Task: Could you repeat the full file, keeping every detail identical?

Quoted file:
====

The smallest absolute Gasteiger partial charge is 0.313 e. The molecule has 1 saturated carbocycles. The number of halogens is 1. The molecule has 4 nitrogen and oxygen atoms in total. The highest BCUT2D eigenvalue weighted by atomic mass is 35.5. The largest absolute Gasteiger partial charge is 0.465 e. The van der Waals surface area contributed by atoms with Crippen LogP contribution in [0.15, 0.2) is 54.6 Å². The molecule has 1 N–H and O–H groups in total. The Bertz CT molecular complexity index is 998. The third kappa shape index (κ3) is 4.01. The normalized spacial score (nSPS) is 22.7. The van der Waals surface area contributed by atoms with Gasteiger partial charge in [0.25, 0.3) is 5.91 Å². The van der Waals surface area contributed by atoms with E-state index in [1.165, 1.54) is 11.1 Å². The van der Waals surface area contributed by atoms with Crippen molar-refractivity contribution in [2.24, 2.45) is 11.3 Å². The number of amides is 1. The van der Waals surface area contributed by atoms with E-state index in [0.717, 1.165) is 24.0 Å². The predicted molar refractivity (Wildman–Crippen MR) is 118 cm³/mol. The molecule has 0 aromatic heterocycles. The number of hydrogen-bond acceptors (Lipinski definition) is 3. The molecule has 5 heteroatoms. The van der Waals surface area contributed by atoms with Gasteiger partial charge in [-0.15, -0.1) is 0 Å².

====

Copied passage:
The smallest absolute Gasteiger partial charge is 0.313 e. The molecule has 1 saturated carbocycles. The number of halogens is 1. The molecule has 4 nitrogen and oxygen atoms in total. The highest BCUT2D eigenvalue weighted by atomic mass is 35.5. The largest absolute Gasteiger partial charge is 0.465 e. The van der Waals surface area contributed by atoms with Crippen LogP contribution in [0.15, 0.2) is 54.6 Å². The molecule has 1 N–H and O–H groups in total. The Bertz CT molecular complexity index is 998. The third kappa shape index (κ3) is 4.01. The normalized spacial score (nSPS) is 22.7. The van der Waals surface area contributed by atoms with Gasteiger partial charge in [0.25, 0.3) is 5.91 Å². The van der Waals surface area contributed by atoms with E-state index in [1.165, 1.54) is 11.1 Å². The van der Waals surface area contributed by atoms with Crippen molar-refractivity contribution in [2.24, 2.45) is 11.3 Å². The number of amides is 1. The van der Waals surface area contributed by atoms with E-state index in [0.717, 1.165) is 24.0 Å². The predicted molar refractivity (Wildman–Crippen MR) is 118 cm³/mol. The molecule has 0 aromatic heterocycles. The number of hydrogen-bond acceptors (Lipinski definition) is 3. The molecule has 5 heteroatoms. The van der Waals surface area contributed by atoms with Gasteiger partial charge in [-0.15, -0.1) is 0 Å².